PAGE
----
The Comic Book Legacy Behind Iron Fist's Big Game-Changer

Colleen and Danny find themselves connected to some very interesting comic book characters by the end of Iron Fist’s second season.
Photo: Linda Kallerus/Netflix (Netfllix)

The second season of Iron Fist is a serviceable improvement over its wildly uneven first season, but it’s brought to another level in its final episodes with some truly surprising connections to the comics. Two names, in particular, have got comics fans talking—so here’s everything you need to know.


Of the multiple comics characters introduced in the second season of Iron Fist, there are two in particular that tie into one of the best Iron Fist comic runs in recent history: Matt Fraction, Ed Brubaker, David Aja, and Travel Foreman’s The Immortal Iron Fist, which ran between 2006 and 2009. These characters—Orson Randall and Wu Ao-Shi (referred to by her more fanciful title in the show as “The Pirate Queen of Pinghai Bay”)—set up some huge new character arcs for Danny Rand and Colleen Wing to explore in season three.

They hail from the first half of Immortal Iron Fist’s run, which saw Danny uncover the true legacy of the Iron Fists who came before him as he balanced participating in a celestial tournament between K’un-Lun’s sister cities (and their respective living weapons) known as the Tournament of Champions with an existential threat to the Rand Corporation from none other than Hydra itself. Both Orson Randall and Wu Ao-Shi were explored as important facets in the long history of the Iron Fist as a mantle in the comics.

Orson, named dropped in the show as the man who gives Danny details about the preserved corpse of a previous Iron Fist in the season’s final episodes, was the direct predecessor to Danny as the wielder of Shou-Lao’s Iron Fist powers. Wu, meanwhile—teased throughout the season as the protagonist of a fanciful tale Colleen’s mother told her as a child, only to be eventually revealed as a direct ancestor of Colleen and a former Iron Fist after Colleen herself is given the power by Danny—holds the intriguing legacy in the comics of being the first woman to claim Shou-Lao’s power. Want to know more? Here’s their own origin stories.

Randall witnesses the brutality of war first hand.
Image: David Aja, Matt Hollingsworth, and Dave Lanphear (Marvel Comics)

Orson Randall, the Iron Fist of World War I

Given the weird time distillation of comics (in Immortal Iron Fist, Danny is in his early 30s, despite having appeared in Iron Fist comics for nearly 40 years before that series), just how long Orson Randall lived is up in the air. We do know he was born in K’un-Lun in the late 19th century, after his parents’ airship crash-landed in the city during one of its emergences into Earth’s plane of existence, as it is wont to do every decade or so. Taken in by Lei-Kung the Thunderer, just as Danny would go on to be, Randall was trained to one day take on the challenge and face Shou-Lao, which he did successfully to become K’un-Lun’s latest living weapon. Like many Iron Fists before him, Randall ventured beyond the timeless limits of K’un-Lun and returned to Earth, but he did so at a crucial turning point in history: during World War I.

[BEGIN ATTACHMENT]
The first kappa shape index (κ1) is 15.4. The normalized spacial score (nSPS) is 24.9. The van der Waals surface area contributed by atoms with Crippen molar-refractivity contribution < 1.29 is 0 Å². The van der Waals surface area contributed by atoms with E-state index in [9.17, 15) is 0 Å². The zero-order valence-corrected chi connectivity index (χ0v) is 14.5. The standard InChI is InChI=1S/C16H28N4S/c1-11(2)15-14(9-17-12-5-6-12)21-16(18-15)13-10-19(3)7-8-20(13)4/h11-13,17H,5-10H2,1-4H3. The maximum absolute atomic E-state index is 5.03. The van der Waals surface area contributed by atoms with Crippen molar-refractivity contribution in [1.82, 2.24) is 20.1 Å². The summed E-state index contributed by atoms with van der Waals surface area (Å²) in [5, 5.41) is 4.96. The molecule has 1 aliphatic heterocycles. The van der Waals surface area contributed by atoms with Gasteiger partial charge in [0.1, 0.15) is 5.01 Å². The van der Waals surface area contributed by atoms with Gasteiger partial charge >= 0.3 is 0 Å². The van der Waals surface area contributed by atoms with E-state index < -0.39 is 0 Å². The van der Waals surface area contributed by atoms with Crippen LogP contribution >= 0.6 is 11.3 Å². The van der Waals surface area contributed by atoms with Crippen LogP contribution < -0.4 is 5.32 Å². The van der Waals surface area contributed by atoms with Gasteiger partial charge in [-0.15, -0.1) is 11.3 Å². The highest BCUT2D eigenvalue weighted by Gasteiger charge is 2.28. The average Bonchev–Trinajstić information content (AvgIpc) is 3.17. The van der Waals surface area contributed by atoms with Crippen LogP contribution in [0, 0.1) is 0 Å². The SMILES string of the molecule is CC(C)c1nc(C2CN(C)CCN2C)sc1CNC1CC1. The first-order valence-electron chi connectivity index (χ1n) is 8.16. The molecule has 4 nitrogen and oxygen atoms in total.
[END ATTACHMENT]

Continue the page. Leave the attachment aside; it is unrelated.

Randall fought in the trenches during the bloodiest battles of the war (when he wasn’t part of a period supergroup known as the Freedom’s Five, where he battled...the Martians from War of the Worlds?), and the countless horrors he witnessed firsthand broke him. In the early ‘30s, when the Tournament of Champions prior to the one Danny was due to participate in was called, Orson refused to fight, changed by his role in the Great War. After accidentally killing one of his fellow living weapons during an attempt to force him to participate, Orson fled. He was disavowed by K’un-Lun and turned to a life of opium addiction, choosing to live out his days in drug-induced stupors to try and forget his past. After Lei-Kung tracked him down and discovered the state Orson was in, he took pity on the Iron Fist and reported him as dead, leaving the chance for a new champion to confront Shou-Lao (it turns out that multiple Iron Fists can exist at the same time—but there is a blinding, almost fatal level of pain in both users wielding the fist within proximity of each other, which is why Danny managed to wield it just fine with Orson still alive).